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Collembola
SPRINGTAILS
Life   Insecta

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Overview
"The name "Collembola" is derived from "Colle" = glue and "embolon" = piston or peg. This refers to the belief that the ventral tube has adhesive properties, that is, that it is a "glue-peg". However, the tube's function is primarily for excretion and maintaining water balance" - (N.C. State Entomology Dept.)

Identification
Among the prominent derived characteristics of this group are:

  • Ventral tube ("collophore") on segment 1 of abdomen (adhesive in some groups, but primarily involved with excretion and water transport)
  • Springing mechanism formed from retinaculum on segment 3, furcula on segment 4
  • 4-segmented antennae (segments sometimes subsegmented, giving the appearance of more than 4 segments)
  • 6 abdominal segments
Other characteristics include:
    Indirect sperm transfer with globular stalked spermatophore
  • Some Neanuridae have polytene chromosomes
  • Adults continue moulting throughout life (up to 50 moults)
  • Reproductive instars alternate with feeding instars
  • Cerci lacking-->

Phylogeny
Taxonomic Category Scientific Name Common Name
Phylum Arthropoda Arthropods
Class Insecta Insects
Order Collembola Springtail

Suborder ARTHROPLEONA
elongated-bodies springtails
  • Entomobryidae
  • Isotomidae
  • Onychiuridae
  • Poduridae
Suborder SYMPHYPLEONA
globular springtails
  • Sminthuridae

Photographs

Sminthuridae
photo copyright: Walter, D.E. 1999

Neosminthurus bakerii
photo copyright: Palacios-Vargas, J.G.1997

Geographic distribution
Springtails have the widest distribution of any hexapod group, occuring throughout the world, including Antarctica. They are probably the most abundant hexapods on Earth, with up to 250,000,000 individuals per square acre. They are found in soil, leaf litter, logs, dung, cave, shorelines, etc. There are about 6000 known species.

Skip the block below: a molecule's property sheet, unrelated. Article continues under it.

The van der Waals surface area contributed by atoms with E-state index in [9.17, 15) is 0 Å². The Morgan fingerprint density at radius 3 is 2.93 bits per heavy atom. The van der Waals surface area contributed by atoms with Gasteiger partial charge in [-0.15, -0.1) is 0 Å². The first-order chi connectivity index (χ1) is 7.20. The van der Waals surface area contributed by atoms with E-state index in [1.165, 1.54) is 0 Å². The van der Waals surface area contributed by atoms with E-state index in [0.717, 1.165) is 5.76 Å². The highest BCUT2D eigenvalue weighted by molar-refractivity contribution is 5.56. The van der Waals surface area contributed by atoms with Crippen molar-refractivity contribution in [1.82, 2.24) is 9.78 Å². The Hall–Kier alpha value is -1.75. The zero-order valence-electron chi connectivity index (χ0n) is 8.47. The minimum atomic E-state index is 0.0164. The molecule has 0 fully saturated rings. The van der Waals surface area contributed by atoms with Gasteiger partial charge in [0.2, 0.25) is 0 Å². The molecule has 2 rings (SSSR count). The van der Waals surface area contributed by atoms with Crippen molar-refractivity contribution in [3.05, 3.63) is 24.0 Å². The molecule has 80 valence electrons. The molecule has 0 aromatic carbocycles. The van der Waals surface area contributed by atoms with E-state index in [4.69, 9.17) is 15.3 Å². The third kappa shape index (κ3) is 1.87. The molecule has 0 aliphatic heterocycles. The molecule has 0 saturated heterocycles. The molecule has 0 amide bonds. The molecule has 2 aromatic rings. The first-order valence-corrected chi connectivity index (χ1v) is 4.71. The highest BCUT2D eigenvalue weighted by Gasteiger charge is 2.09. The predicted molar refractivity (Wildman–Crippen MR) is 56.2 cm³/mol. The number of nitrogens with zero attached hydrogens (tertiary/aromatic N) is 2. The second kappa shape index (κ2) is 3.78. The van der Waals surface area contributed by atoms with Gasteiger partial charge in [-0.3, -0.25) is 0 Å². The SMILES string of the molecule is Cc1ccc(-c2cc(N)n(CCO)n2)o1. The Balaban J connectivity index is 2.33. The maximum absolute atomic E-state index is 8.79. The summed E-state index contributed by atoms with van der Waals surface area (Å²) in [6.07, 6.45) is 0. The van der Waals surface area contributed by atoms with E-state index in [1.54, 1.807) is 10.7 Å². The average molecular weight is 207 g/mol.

Natural history
  • Mating and Reproduction
    • In many species males deposit a spermatophore on the substrate for a the females to find, this is generally held at the top of a thin hair or petiole to keep it off the substrate. In some species the males deposit these wherever they feel like, in others they wait until finding a receptive female and then deposit some nearby. In some species competing males will eat each others spermatophores before setting up there own in the same place. Other species such as Bourletiella hortensis are more conventional and go in for courtship before the male makes a spermatophore available for the female and in Sphaeridia pumilis the male uses his third pair of legs to transfer a drop of sperm to the females genital opening. The eggs are deposited singly by some species and in large masses which may be contributed to by a number of females. A female will lay about 90 to 150 eggs during her life, though this also varies with species. The eggs take about a month to hatch at 8 degrees C but are quicker at warmer temperatures, Tomocerus plumbeus eggs hatch in 3-4 day at about 20 degrees C most will live for about a year. The young go through between 5 and 13 moults before reaching sexual maturity and the time between moults varies with species and temperature from as little as 3.8 days in Callyntrura chibai at 26 C to 110 days for Gulgastrura reticulosa.

Links to other sites

Acknowledgements
Michael Howell, Ecology Major, University of Georgia, Athens

Thanks to Sabina Gupta, Denise Lim, and Dr. John Pickering for technical and web support in devoloping this page.


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Class and Order - COLLEMBOLA
(Greek, kolla = glue; embolon = tail)
Common Name: springtails
Distribution: Cosmopolitan

Description
Springtails are unlike any other organisms, and therefore difficult to misidentify to the order level. Their unique "spring-tail", the tube like collophore under the front part of the abdomen and the fused tibiotarsus are all distinguishing features of these tiny hexapods.

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Dr. Carrel
 
Archbold Biological Station
MOFEP
-- Ants
-- Collembola
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Hobbies / Activities
Eisnerfest

Collembola Photo Album

Collembolans, or springtails, are one of the most common animals near the bottom of the food web in a forest. We have made a pictorial key to identify the various species.
   
   
 
 
 

 

 
 
Website design by Irena Marinova .
University of Missouri Biological Sciences Dept. Dr. Carrels Home Page

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